Yesterday evening at the Chancellor’s Building, Edinburgh BioQuarter hosted an event for Dr Duncan Holmes from GlaxoSmithKline (GSK). As European Head of Discovery Partnerships with Academia (DPAc) he presented a concise overview of the DPAc process and how it benefits academic research and GSK alike. Dr Holmes has himself overseen two candidates through to medicines: Vilanterol (long acting beta-2 agonist) and Losmapimod (p38 kinase inhibitor) so is experienced in getting medicines to market.
The main thrust of Dr Holmes presentation showed how DPAc by GSK has the main goal of being a collaborative partner for academia from idea to medicine. There were several criteria before this process would be agreed: clear therapeutic hypothesis, a target defined pathway, exclusive expertise from the academic, tractability (likely hood of success) and that GSK is required to contribute. Within this there was strong focus on working to meet a current unmet need within drug discovery or disease pathways.
A small but highly experienced team was identified and each DPAc project would be overseen by one expert from this team. However Dr Holmes did make it clear that GSK wouldn’t take over and flex its industry muscle over a small academic team; instead cited instances where he enabled the academic team to carry out research that they knew better than GSK – inviting the opportunity for further insight. The DPAc process is arranged into milestones which funding and even royalties are given to the academic team when specific stages are successfully completed.
“Shared investment in a shared reward, academia and industry both contribute”
This process isn’t that dissimilar to the typical drug discovery and approval process we all know. However it does differ in regards that it brings an academic group along for the ride. As the financials have to be agreed as do publishing rights, which Dr Holmes recognised was important to research groups. As it was stated that articles would benefit from a wider range of scientific disciplines and could be accepted into higher impact journals as a result.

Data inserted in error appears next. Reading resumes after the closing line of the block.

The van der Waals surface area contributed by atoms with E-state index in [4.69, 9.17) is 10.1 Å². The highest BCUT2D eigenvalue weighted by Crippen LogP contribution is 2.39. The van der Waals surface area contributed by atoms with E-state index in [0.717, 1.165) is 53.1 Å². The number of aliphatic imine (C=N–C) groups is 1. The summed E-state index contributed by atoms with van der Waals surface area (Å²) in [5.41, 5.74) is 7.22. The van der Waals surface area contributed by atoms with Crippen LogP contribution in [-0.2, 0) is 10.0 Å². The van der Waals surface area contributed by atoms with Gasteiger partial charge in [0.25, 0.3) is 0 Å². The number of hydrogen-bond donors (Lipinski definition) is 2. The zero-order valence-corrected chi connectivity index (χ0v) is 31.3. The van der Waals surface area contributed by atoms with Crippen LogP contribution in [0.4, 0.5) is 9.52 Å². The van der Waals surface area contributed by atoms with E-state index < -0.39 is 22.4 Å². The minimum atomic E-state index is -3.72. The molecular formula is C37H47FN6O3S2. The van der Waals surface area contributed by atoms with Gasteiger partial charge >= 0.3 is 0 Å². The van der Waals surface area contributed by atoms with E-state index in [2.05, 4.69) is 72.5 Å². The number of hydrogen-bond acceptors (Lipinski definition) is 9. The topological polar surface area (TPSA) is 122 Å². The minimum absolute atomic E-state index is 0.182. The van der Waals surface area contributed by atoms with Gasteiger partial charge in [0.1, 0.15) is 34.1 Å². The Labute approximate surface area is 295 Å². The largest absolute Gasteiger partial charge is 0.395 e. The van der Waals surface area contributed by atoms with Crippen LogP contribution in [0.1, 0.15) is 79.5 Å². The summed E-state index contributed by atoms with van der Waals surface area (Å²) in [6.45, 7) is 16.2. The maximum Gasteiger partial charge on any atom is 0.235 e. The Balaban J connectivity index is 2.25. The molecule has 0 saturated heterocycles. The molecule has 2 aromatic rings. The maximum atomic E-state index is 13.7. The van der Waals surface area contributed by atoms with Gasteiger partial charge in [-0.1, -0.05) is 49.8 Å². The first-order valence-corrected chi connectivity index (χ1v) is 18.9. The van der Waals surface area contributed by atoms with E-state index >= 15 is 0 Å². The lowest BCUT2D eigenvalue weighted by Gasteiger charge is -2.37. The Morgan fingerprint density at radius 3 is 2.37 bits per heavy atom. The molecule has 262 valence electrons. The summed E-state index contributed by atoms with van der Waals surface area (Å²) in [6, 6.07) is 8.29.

Dr Holmes praised Edinburgh University and the Edinburgh BioQuarter for making his job, and that of his team, easier by embracing DPAc and making the process far smoother than in other parts of the world. GSK ideally look to have 10 to 15 DPAc projects at any given time and currently work with academic groups in North America, Israel, Paris, London, Cambridge, Dundee and Edinburgh.
Overall DPAc is focused on re-personalising the relationship between academia and industry by identifying present unmet needs and collaborating with researchers who wish to work with GSK in bringing a medicine for those needs to market. An example from an Edinburgh based team showed how a DPAc project is reducing morbidity from acute pancreatitis. Hopefully awareness of this collaborative offer from GSK will spread and more research will be embraced and pushed forward by GSK – resulting in treatments for the future.
Currently there is a Discovery Fast Track Challenge for 2014 which will close on the 23rd of April 2014. Interestingly it only requires a short summary, no longer than an A4 page.